In your article on Friday, "Baltimore City Councilman under fire for attacks on Under Armour CEO Kevin Plank," (Feb. 3) several Baltimore officials expressed disappointment with Councilman Ryan Dorsey's comments about the Port Covington agreement with Kevin Plank's Sagamore Development. Later, Councilman Eric Costello called on Mr. Dorsey to apologize in a Baltimore City Voters Facebook group. We, the undersigned, stand in support of Ryan Dorsey and his comments. He has nothing to apologize for.
In this Neo-Confederate Age of Trump, Baltimore remains a city which is racially hyper-segregated and still littered with both Confederate and segregationist monuments. It is not Ryan Dorsey who needs to apologize for speaking truth to power. It is the defenders of white supremacy, our profit-maximizing white business interests and regressive black political elite class who should be the ones apologizing. They should be apologizing for doing nothing of note to stop the intensification of racial segregation and racial wealth inequity. They should also apologize for:
•Lead poisoning rates that are higher in some black Baltimore neighborhoods than in Flint, Mich., and an ongoing poisoning crisis that demands we declare a state of emergency.
•Tax increment financing deals in white communities that have caused our majority black public schools to lose around $75 million over a three-year period.
•A police and prosecution budget that's more than twice as high in fiscal 2017 than the budget for health, housing, arts and parks combined ($513 million vs. $249.7 million).
•A police force that was proven to engage in a pattern and practice of racist and abusive enforcement against black residents and neighborhoods.
•Keeping our Housing Choice Voucher residents from living in the white communities.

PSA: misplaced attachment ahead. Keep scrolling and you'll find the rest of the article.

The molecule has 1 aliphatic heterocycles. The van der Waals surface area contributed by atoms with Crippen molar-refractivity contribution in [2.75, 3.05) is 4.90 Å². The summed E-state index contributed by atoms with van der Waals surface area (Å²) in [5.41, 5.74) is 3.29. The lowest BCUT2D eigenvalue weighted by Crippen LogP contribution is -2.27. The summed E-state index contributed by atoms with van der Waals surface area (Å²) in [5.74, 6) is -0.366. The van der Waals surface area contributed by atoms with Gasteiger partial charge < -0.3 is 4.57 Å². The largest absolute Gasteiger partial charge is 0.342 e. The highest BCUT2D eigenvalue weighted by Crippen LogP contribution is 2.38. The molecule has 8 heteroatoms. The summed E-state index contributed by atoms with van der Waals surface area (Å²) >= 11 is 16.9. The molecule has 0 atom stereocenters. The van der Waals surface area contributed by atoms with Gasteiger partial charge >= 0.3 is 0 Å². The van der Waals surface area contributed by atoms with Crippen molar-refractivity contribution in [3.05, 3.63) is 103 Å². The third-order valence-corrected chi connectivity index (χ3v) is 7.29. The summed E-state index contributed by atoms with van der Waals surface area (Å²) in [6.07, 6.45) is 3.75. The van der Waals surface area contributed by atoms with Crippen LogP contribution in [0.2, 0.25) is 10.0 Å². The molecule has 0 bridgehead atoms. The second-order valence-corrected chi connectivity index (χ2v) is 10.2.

•Promising to do things differently after the 2015 uprising but passing a massive $660 million Sagamore TIF that doubles down on the segregation that was and remains a root cause of racial inequity.
These are the current empirical manifestations of white supremacy in Baltimore. Black neighborhoods are systematically redlined and face structural disadvantage while white communities are consistently greenlined and procure structural advantage. Therefore, it is the purveyors of Baltimore Apartheid who should apologize! They are the ones who effectively robbed our Freddie Grays and Korryn Gaineses to enrich and subsidize development for developers like Michael Beatty and Kevin Plank. We demand that they, the purveyors of Baltimore Apartheid, apologize and start producing racial equity in Baltimore City.
Kevin Plank may be worth $3 billion or more, but he is not beyond critique. Baltimore Mayor J. Barry Mahool, who signed the first racial zoning ordinance in the history of the United States into law, reveals the limitations of good intentions. As he told the New York Times back in December 1910 regarding the ordinance: